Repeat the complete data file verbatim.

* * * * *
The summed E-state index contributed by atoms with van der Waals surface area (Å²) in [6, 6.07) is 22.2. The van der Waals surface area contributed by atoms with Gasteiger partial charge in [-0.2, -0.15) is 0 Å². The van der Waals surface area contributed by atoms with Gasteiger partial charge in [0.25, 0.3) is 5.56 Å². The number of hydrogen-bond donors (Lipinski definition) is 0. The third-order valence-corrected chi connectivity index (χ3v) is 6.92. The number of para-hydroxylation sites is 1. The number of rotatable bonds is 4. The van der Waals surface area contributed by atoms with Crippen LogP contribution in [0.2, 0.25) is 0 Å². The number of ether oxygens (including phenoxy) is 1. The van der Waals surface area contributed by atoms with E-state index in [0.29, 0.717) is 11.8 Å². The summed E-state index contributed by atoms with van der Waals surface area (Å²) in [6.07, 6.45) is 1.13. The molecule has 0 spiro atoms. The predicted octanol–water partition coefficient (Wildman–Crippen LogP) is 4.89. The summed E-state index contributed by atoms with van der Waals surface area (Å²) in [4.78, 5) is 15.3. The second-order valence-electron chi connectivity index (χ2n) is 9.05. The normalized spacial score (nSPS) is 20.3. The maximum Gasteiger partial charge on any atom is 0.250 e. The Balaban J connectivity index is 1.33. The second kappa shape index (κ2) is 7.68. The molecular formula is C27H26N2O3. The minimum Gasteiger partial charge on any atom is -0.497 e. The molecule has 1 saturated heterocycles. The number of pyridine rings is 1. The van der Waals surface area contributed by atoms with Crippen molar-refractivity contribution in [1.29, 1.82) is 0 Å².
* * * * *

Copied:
The summed E-state index contributed by atoms with van der Waals surface area (Å²) in [6, 6.07) is 22.2. The van der Waals surface area contributed by atoms with Gasteiger partial charge in [-0.2, -0.15) is 0 Å². The van der Waals surface area contributed by atoms with Gasteiger partial charge in [0.25, 0.3) is 5.56 Å². The number of hydrogen-bond donors (Lipinski definition) is 0. The third-order valence-corrected chi connectivity index (χ3v) is 6.92. The number of para-hydroxylation sites is 1. The number of rotatable bonds is 4. The van der Waals surface area contributed by atoms with Crippen LogP contribution in [0.2, 0.25) is 0 Å². The number of ether oxygens (including phenoxy) is 1. The van der Waals surface area contributed by atoms with E-state index in [0.29, 0.717) is 11.8 Å². The summed E-state index contributed by atoms with van der Waals surface area (Å²) in [6.07, 6.45) is 1.13. The molecule has 0 spiro atoms. The predicted octanol–water partition coefficient (Wildman–Crippen LogP) is 4.89. The summed E-state index contributed by atoms with van der Waals surface area (Å²) in [4.78, 5) is 15.3. The second-order valence-electron chi connectivity index (χ2n) is 9.05. The normalized spacial score (nSPS) is 20.3. The maximum Gasteiger partial charge on any atom is 0.250 e. The Balaban J connectivity index is 1.33. The second kappa shape index (κ2) is 7.68. The molecular formula is C27H26N2O3. The minimum Gasteiger partial charge on any atom is -0.497 e. The molecule has 1 saturated heterocycles. The number of pyridine rings is 1. The van der Waals surface area contributed by atoms with Crippen molar-refractivity contribution in [1.29, 1.82) is 0 Å².